I cannot legitimately say I am a person who cherishes human rights and remain silent about our country legally endorsing infanticide.
We live in a country where if a six-months-pregnant woman started downing shots of vodka in a bar or lit up a cigarette, people might want her arrested. But that same woman could walk into an abortion clinic, no questions asked, and be injected with a drug that would stop her baby’s heart.
I’ll put my cards on the table: I think life begins at conception and would love to live in a world where no women ever felt she needed to get an abortion. However, I know enough people who are pro-abortion rights—indeed, I was one of them for most of my life—to know that reasonable and sincere people can disagree about when meaningful life begins. They also can disagree about how to weigh that moral uncertainty against a woman’s right to control her body—and her own life. I have only ever voted for Democrats, so overturning Roe v. Wade is not one of my priorities. I never want to return to the days of gruesome back-alley abortions.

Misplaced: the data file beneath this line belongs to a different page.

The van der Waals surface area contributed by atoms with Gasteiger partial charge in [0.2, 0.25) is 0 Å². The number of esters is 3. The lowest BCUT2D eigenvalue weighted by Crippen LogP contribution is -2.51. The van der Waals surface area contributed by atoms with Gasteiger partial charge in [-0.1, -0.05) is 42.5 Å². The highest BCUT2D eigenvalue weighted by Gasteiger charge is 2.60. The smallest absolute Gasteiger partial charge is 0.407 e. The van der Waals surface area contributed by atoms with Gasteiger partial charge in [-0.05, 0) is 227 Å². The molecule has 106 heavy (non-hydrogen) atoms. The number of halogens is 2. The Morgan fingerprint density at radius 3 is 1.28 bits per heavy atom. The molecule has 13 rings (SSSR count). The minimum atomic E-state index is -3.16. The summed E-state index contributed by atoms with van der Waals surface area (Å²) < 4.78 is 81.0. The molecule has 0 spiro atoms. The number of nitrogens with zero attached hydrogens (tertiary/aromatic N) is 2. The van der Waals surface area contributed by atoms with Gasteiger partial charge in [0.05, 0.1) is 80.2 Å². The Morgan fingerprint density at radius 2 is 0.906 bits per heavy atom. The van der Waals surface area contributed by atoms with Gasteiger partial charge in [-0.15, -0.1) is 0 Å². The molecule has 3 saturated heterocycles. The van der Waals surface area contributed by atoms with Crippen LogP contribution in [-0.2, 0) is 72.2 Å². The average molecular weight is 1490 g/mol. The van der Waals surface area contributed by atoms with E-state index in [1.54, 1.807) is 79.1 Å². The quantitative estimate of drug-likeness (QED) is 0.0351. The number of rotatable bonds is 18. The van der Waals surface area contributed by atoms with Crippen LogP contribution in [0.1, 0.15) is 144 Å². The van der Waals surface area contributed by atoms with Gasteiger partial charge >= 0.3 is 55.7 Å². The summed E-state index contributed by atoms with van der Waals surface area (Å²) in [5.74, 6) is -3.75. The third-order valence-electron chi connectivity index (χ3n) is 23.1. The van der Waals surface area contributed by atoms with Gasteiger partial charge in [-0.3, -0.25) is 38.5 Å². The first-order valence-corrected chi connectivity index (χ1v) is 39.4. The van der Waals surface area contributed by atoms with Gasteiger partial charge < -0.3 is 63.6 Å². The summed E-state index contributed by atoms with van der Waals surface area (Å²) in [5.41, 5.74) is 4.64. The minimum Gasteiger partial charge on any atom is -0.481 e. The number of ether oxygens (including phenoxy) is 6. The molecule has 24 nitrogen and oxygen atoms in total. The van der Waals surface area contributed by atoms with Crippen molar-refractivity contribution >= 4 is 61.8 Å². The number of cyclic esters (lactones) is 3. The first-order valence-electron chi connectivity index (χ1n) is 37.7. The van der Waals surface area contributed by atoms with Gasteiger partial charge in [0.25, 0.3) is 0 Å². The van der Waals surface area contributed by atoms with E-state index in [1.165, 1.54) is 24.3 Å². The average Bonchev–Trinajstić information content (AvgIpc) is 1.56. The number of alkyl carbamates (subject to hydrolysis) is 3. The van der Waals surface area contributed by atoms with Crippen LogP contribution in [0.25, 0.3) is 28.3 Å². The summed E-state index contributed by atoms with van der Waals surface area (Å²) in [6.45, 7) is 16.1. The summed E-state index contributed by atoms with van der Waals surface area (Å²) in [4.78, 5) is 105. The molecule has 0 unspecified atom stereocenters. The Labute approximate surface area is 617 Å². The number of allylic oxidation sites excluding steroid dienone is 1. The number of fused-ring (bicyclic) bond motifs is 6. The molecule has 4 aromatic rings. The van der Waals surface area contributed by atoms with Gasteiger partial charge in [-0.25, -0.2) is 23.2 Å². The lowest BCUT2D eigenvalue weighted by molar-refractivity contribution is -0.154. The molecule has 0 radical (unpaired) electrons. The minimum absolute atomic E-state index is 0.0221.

But medical advances since Roe v. Wade have made it clear to me that late-term abortion is not a moral gray area, and we need to stop pretending it is. No six-months-pregnant woman is picking out names for her “fetus.” It’s a baby. Let’s stop playing Orwellian word games. We are talking about human beings here.
How is this OK? Even liberal Europe gets this. In France, Germany, Italy, andNorway, abortion is illegal after 12 weeks. In addition to the life-of-mother exception, they provide narrow health exceptions that require approval from multiple doctors or in some cases going before a board. In the U.S., if you suggest such stringent regulation and oversight of later-term abortions, you are tarred within seconds by the abortion rights movement as a misogynist who doesn’t “trust women.”